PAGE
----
ROCKET SPORTS MEDIA — Hello there, folks! Back with another edition of my three stars of the week column!
Players will earn points each time they appear as a star in this column and at the end of the year, I will award my three stars of the season.
The Canadiens lost in the Stanley Cup Finals in five games to the Tampa Bay Lightning. They picked up a win in game four of the series and got some feel-good moments before the series ended. Here are my three stars of the week.
☆ THIRD STAR: Josh Anderson
It would have been nice to get a little more consistency out of Josh Anderson during the playoffs. He concluded the playoffs with six points, five of them goals, and up until the Vegas series he really had not made the type of impact you would hope for considering Anderson’s frame and skillset. But Anderson had some nice performances to close out the playoffs, including game four in Montreal.
Anderson, who was shifted to play alongside Nick Suzuki and Cole Caufield for the do or die game four, provided a spark that the Canadiens needed on that line, the physicality was there, the speed was there and when Suzuki made a beautiful pass to the slot it was Anderson on the end of it, giving the Canadiens an early lead.
In the overtime period, Anderson used his speed to create a rush opportunity and then used his power to try and take it hard to the net and though he was cut off, he still had the strength to center the puck with one hand on his stick. Caufield was unable to score, but when you thought he might be out of the play, Anderson dove back in and scored the game-winning goal.
Even in game five, when the Canadiens were suffocated by the Lightning, Anderson was intense all night and he also had the Canadiens best chance to score, with a partial break against Andrei Vasilevskiy, but unfortunately was unable to capitalize.
As I said, Anderson closed out his playoffs on a pretty good note, it just would have been nice to see some more consistency in his game throughout the playoff run.
☆ SECOND STAR: Shea Weber
The Canadiens captain had a really impressive playoff run. He finished the playoffs leading the Canadiens in plus/minus, at plus-four and was second amongst skaters in average time on ice, just slightly behind his regular defensive partner and fellow Clydesdale, Ben Chiarot. He did all of that with a thumb injury that everyone knew about heading into the playoffs, but you would not have known it from his punishing play in the Habs zone.
Weber’s thunderous hit on Brayden Point in game four really stands out this week. The belief so many had earlier this season was that Weber had lost a step and was not as effective as he had been in previous years, but there he was laying an incredible hit on one of the game’s better skaters.
Typically, this is a column devoted to the on-ice contributions of a player, but Weber’s leadership extends from his role on the ice to the things he does off of it and this week we saw that.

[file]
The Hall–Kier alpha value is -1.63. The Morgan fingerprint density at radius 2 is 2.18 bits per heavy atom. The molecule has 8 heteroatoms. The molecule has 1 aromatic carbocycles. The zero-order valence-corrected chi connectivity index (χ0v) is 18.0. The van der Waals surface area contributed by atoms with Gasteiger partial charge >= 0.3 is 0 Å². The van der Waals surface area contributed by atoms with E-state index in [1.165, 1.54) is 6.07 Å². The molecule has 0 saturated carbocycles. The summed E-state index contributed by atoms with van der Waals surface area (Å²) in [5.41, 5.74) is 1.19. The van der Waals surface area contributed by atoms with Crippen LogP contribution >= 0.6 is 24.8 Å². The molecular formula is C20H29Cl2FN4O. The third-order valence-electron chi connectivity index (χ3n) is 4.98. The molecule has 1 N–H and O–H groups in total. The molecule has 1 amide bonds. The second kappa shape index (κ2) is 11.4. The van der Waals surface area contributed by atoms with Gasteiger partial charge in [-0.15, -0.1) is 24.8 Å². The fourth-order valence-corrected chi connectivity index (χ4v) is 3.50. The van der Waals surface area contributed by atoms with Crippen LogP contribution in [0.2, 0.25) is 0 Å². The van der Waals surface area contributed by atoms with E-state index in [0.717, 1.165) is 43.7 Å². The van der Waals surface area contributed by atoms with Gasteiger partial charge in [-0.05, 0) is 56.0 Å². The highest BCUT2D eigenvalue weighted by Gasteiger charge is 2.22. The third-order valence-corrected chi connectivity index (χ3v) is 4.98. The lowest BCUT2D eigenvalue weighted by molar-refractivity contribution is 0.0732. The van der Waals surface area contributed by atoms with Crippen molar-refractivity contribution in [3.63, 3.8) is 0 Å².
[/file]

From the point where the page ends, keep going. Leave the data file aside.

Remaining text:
He and Carey Price were asked about the difference of this series and when Price tried to shoulder the blame for his performances in games one, two and three, the Habs captain quickly jumped in to say it was on the Canadiens skaters, not Price.
Weber showed this week why he is the captain of the Canadiens with his incredible play on the ice throughout the playoffs and his incredible leadership on and off the ice.
☆ FIRST STAR: Carey Price
In every week but one during this magical playoff run, Carey Price was my first star of the week, and the week he was not the first star, he was still featured as my third star of the week. That is simply because, we are not here talking about a magical playoff run if not for Price’s performances throughout the run.
In games four and five this week, he gave the Canadiens the chance to extend the series, he had 32 saves in game four and only surrendered one goal in game five, that he had absolutely no chance to stop, but the Canadiens lost the game 1-0. Unfortunately, a familiar story during Price’s career.
Last week, following games one, two and three of the series, we saw a portion of the fan base and the media revert back to the tried and tested method of just blaming the goaltender for every goal, ignoring context entirely and just doing the easiest thing to do; put it on Price. That was incredibly unfair and games four and five showed that.
It was too little, far too late, but the Canadiens provided just a little bit more support in front of Price and did not turn it over quite as much or as egregiously as we had seen in the first three games of the series, leaving Price to deal with a few less rush opportunities and saves that he actually had a chance of making.
The Canadiens had a magical run and when thinking back on it, you cannot get too far without the memory of a miraculous Price save coming to mind. Whether it was the blocker save on Mitch Marner or the stick save on Jason Spezza from round one, the blocker save on Mark Scheifele in round two, saves on Mark Stone, Alec Martinez and Max Pacioretty in round three and even in the finals with huge saves on Steven Stamkos and Nikita Kucherov.
Carey Price was simply phenomenal during this run, and he showed once again why he is so highly regarded by his peers.
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By Joseph Whalen, Host, Canadiens Connection podcast
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